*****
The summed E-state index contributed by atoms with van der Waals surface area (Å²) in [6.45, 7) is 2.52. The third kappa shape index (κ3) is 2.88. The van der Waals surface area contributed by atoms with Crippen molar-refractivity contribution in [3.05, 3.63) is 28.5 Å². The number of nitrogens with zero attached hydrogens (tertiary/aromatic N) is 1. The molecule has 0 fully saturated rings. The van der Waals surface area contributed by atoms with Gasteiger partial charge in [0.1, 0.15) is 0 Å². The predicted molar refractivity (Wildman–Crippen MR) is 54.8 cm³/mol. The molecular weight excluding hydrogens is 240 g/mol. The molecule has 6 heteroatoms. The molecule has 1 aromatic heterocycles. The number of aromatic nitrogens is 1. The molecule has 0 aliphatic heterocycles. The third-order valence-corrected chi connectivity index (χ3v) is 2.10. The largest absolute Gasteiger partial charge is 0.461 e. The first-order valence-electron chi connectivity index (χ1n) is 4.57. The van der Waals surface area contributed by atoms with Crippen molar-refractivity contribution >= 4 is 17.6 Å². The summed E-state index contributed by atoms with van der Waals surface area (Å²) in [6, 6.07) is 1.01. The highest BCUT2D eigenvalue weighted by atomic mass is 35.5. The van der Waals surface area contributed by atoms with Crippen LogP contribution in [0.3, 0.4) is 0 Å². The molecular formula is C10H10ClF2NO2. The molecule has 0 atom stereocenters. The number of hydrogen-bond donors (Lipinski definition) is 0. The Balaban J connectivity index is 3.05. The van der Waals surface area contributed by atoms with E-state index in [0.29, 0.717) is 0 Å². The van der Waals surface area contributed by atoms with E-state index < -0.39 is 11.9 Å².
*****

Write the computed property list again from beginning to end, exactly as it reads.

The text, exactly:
The summed E-state index contributed by atoms with van der Waals surface area (Å²) in [6.45, 7) is 2.52. The third kappa shape index (κ3) is 2.88. The van der Waals surface area contributed by atoms with Crippen molar-refractivity contribution in [3.05, 3.63) is 28.5 Å². The number of nitrogens with zero attached hydrogens (tertiary/aromatic N) is 1. The molecule has 0 fully saturated rings. The van der Waals surface area contributed by atoms with Gasteiger partial charge in [0.1, 0.15) is 0 Å². The predicted molar refractivity (Wildman–Crippen MR) is 54.8 cm³/mol. The molecular weight excluding hydrogens is 240 g/mol. The molecule has 6 heteroatoms. The molecule has 1 aromatic heterocycles. The number of aromatic nitrogens is 1. The molecule has 0 aliphatic heterocycles. The third-order valence-corrected chi connectivity index (χ3v) is 2.10. The largest absolute Gasteiger partial charge is 0.461 e. The first-order valence-electron chi connectivity index (χ1n) is 4.57. The van der Waals surface area contributed by atoms with Crippen molar-refractivity contribution >= 4 is 17.6 Å². The summed E-state index contributed by atoms with van der Waals surface area (Å²) in [6, 6.07) is 1.01. The highest BCUT2D eigenvalue weighted by atomic mass is 35.5. The van der Waals surface area contributed by atoms with Crippen LogP contribution in [0.3, 0.4) is 0 Å². The molecular formula is C10H10ClF2NO2. The molecule has 0 atom stereocenters. The number of hydrogen-bond donors (Lipinski definition) is 0. The Balaban J connectivity index is 3.05. The van der Waals surface area contributed by atoms with E-state index in [0.29, 0.717) is 0 Å². The van der Waals surface area contributed by atoms with E-state index < -0.39 is 11.9 Å².